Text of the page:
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Posted on May 13, 2008 in War College

Virtual Tour Antietam: The Civil War’s Bloodiest Day

By David J. Eicher

Union forces advance at Antietam. Library of Congress Prints and Photographs Division

The Antietam battlefield represents one of the more pristine areas among Civil War sites.

With the first days of September 1862 came a bothersome milieu of uncertainty on both sides of the American Civil War. The news from the Virginia front seemed unclear: Where was Robert E. Lee’s Army of Northern Virginia? How badly whipped was Union Maj. Gen. John Pope’s Army of Virginia at Second Bull Run (Second Manassas) in August? What plans did Lee have to capitalize on that victory? What actions should Union forces take to counteract whatever Lee might devise as his next move?

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Certainly the momentum now seemed to have shifted toward the Confederacy in that Maj. Gen. George McClellan’s and Pope’s efforts had failed and Lee’s army was reasonably close to Washington. Soldiers and civilians alike were breathing far easier in Richmond, awaiting a continued upturn in news from the Southern armies. On hearing Lee’s report on Second Bull Run, the war clerk John B. Jones responded, “That is glory enough for a week. When Lee says ‘signal victory,’ we know exactly what it means, and we breathe freely. Our generals never modify their reports of victories.”

Only days after the close of the Second Bull Run campaign, another major campaign commenced. Pope had lost any remaining credibility and the remnants of his army were absorbed into McClellan’s Army of the Potomac. Lee, on the other hand, was gaining confidence hourly and planned to bring the war onto Northern soil for the first time, easing war-torn Virginia, foraging in Maryland, perhaps gaining support from Marylanders with Southern sympathies, and maybe — with a victory fairly won on Northern ground — gaining recognition from Britain or France. Lee crossed the Potomac on September 4, 1862, and three days later concentrated in Frederick, Maryland. He planned to strike northward toward Harrisburg, Pennsylvania, cutting the major east-west railroads relied on by Union forces. Once in Maryland, however, the hoped-for pro-Confederacy rising by citizens did not materialize. Yet, McClellan pursued only slowly, with vast overestimations of Lee’s strength in mind. Then, on September 13, McClellan received one of the war’s greatest intelligence coups – he was handed a copy of Lee’s Special Order No. 191, containing the entire Confederate campaign plan. Union soldiers taking a break from hard marching discovered some cigars wrapped in paper. The paper turned out to be a copy of Lee’s campaign plan — a copy intended for Confederate Major General Daniel Harvey Hill. Amazingly, however, McClellan did nothing for more than 16 critical hours.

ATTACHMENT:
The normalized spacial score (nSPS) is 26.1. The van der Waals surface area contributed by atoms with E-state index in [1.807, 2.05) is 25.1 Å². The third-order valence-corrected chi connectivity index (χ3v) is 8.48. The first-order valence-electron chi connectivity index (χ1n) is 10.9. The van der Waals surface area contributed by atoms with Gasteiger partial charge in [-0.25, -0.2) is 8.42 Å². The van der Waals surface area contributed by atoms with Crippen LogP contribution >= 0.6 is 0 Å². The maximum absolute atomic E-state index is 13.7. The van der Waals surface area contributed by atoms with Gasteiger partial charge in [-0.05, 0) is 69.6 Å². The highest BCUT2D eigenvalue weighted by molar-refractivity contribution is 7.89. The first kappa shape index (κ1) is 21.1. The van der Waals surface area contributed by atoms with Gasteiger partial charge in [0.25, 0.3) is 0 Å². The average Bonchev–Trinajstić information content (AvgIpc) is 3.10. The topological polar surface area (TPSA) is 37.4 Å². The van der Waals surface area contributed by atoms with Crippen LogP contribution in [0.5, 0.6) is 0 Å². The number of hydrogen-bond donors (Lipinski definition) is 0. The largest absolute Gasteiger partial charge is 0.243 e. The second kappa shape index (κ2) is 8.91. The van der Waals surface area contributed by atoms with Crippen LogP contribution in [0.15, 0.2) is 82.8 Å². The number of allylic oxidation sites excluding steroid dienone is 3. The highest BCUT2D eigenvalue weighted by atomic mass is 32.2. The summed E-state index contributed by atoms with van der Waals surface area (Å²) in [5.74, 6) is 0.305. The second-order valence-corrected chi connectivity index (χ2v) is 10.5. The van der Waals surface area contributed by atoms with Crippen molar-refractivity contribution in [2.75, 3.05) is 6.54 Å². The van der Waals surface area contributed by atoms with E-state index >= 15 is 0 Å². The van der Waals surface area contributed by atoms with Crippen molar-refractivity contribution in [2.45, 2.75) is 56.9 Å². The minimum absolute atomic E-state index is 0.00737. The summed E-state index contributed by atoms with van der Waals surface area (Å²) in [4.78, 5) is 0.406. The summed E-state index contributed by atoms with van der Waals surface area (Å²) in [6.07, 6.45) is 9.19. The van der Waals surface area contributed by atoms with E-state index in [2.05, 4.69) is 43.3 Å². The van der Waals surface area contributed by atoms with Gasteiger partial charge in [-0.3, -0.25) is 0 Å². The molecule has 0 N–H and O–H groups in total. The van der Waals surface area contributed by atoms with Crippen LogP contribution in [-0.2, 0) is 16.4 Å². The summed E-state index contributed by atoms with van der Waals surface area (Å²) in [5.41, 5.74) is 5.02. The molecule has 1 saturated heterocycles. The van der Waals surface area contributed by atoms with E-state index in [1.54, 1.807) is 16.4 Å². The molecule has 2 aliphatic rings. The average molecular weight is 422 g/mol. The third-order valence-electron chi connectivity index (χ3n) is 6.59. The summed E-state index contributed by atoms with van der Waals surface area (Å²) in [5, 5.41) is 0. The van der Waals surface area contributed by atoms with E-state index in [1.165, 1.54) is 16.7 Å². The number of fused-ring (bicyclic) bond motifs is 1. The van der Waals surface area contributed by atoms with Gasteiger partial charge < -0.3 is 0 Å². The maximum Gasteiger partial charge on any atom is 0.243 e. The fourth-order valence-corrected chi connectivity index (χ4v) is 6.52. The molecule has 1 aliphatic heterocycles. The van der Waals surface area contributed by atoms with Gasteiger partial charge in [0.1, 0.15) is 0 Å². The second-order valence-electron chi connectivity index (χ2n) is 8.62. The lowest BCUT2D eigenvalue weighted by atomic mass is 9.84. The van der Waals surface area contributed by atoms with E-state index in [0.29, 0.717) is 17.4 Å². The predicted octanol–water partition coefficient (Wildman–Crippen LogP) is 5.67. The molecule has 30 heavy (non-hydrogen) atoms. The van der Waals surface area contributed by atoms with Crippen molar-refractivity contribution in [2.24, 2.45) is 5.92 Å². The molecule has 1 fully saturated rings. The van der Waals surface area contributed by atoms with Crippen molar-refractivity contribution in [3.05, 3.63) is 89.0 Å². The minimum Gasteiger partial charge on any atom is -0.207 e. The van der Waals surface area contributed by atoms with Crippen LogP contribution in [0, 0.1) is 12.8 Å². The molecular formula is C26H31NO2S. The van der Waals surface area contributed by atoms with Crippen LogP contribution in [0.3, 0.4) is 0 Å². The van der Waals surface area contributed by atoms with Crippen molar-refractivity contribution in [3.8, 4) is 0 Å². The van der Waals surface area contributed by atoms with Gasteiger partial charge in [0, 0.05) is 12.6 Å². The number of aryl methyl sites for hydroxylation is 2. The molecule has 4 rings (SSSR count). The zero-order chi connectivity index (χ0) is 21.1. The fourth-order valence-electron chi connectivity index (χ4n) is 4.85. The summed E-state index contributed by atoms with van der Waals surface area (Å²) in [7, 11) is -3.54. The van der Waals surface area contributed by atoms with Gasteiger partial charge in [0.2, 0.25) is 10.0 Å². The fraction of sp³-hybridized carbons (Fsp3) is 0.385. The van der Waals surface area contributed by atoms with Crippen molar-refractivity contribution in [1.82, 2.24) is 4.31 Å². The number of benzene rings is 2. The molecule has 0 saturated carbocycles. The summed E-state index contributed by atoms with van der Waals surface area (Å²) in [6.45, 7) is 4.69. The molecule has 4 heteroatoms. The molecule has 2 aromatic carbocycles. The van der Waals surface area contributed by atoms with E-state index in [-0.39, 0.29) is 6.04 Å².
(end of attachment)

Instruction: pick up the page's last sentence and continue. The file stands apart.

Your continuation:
When McClellan finally pursued, Lee was informed of his find. The first clashes occurred at South Mountain in western Maryland on September 14 as Hill attempted to block Turner’s Gap (see "Legendary Combat Units: The Union Iron Brigade,” July 2008 ACG). The Union IX Army Corps commander, Major General Jesse L. Reno, was killed there. To the south, at Crampton’s Gap, Major General William B. Franklin attacked Confederates under Major General Lafayette McLaws. Meanwhile, Lee had dispatched Jackson to capture the strategically placed town of Harpers Ferry, Virginia, which Jackson accomplished in splendid style on September 15. He then moved to rejoin Lee’s main body, which lay to the north at the town of Sharpsburg, Maryland.

Within days, Union and Confederate forces concentrated in the fields and rolling hills near the tiny town, setting the stage for the bloodiest single-day battle of the war.

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